California Physician Service doing business as Blue Shield of California and Blue Shield of California Life & Health Insurance Company filed a complaint in the Northern District of California against Homeland Insurance Company of New York regarding a purported breach of insurance contract to defend Blue Shield regarding certain types of litigation.
According to Wednesday’s filing, Blue Shield of California (BS of CA) contracted with Homeland Insurance Company (Homeland) to provide a Managed Care Errors and Omissions Liability Policy with a term of coverage from January 1, 2013, through January 1, 2014.
BS of CA notes the policy contained language regarding related claims: ““[a]ll Related Claims will constitute a single Claim regardless of: (A) the number, identity, or addition of parties, theories of liability, or requests for relief; (B) the number or timing of the Related Claims, even if the Related Claims were made in more than one policy period; or (C) whether the Related Claims are asserted in a class action or otherwise. All Related Claims will be treated as a single Claim made when the earliest of the Related Claims was first made against you . . . . The Policy defines ‘Related Claims’ to mean ‘all Claims based upon or arising out of the same or related acts, errors, omissions, or course of conduct or the same or related series of acts, errors, omissions, or course of conduct.’”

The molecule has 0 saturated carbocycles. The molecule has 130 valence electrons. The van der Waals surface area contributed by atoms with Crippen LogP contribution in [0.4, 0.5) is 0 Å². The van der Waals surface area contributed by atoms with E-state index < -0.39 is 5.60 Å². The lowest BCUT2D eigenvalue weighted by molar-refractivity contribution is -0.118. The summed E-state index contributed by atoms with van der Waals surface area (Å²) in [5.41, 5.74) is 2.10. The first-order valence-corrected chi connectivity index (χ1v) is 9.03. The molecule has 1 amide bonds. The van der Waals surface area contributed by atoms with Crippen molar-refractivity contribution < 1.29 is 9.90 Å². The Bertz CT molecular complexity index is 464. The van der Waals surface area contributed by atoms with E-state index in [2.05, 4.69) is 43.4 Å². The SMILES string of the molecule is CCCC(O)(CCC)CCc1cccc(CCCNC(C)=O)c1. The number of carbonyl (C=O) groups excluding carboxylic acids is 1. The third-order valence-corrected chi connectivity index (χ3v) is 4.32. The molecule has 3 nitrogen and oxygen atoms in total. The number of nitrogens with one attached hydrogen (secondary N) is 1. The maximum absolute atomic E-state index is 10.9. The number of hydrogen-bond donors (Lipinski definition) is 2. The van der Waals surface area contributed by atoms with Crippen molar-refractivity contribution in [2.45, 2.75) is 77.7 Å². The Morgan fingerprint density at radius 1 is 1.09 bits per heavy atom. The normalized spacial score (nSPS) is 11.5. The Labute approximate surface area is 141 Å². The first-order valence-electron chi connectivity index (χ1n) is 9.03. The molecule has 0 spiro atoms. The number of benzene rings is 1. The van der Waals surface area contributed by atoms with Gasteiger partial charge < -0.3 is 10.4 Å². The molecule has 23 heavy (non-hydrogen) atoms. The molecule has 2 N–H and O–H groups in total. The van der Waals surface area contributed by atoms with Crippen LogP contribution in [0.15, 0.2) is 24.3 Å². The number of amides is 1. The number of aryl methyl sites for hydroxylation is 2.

Additionally, the policy had a specific requirement for notice: “[i]f, during the Policy Period . . . , any Claim is first made against you, as condition precedent to any right to coverage under this Policy, you must give us written notice of the Claim as soon as practicable thereafter . . . .”
As stated in the complaint, BS of CA was sued by a single law firm representing four hospitals with virtually identical lawsuits. The plaintiff timely provided notice of the suits and petitioned the court for coordination of the suits which the court approved of. The same firm later brought a further suit against a BS subsidiary in 2017, which was also coordinated with the original suits as it involved the same firm, same hospital plaintiffs and same issues. However, the defendant refused to defend the suits, arguing that the suits were not related and therefore separate notice and separate deductibles applied to the coverage. BS of CA noted exception to this decision, but defended the suits directly. As a result, BS of CA incurred millions in costs and fees defending themselves.
However, BS of CA alleges that these cases meet the standard for related claims in their policy and should have been treated as a single claim, therefore the defendant should have defended the suits.
BS of CA is suing for breach of contract and breach of good faith and fair dealing. The plaintiff is represented by Farella Braun & Martel LLP.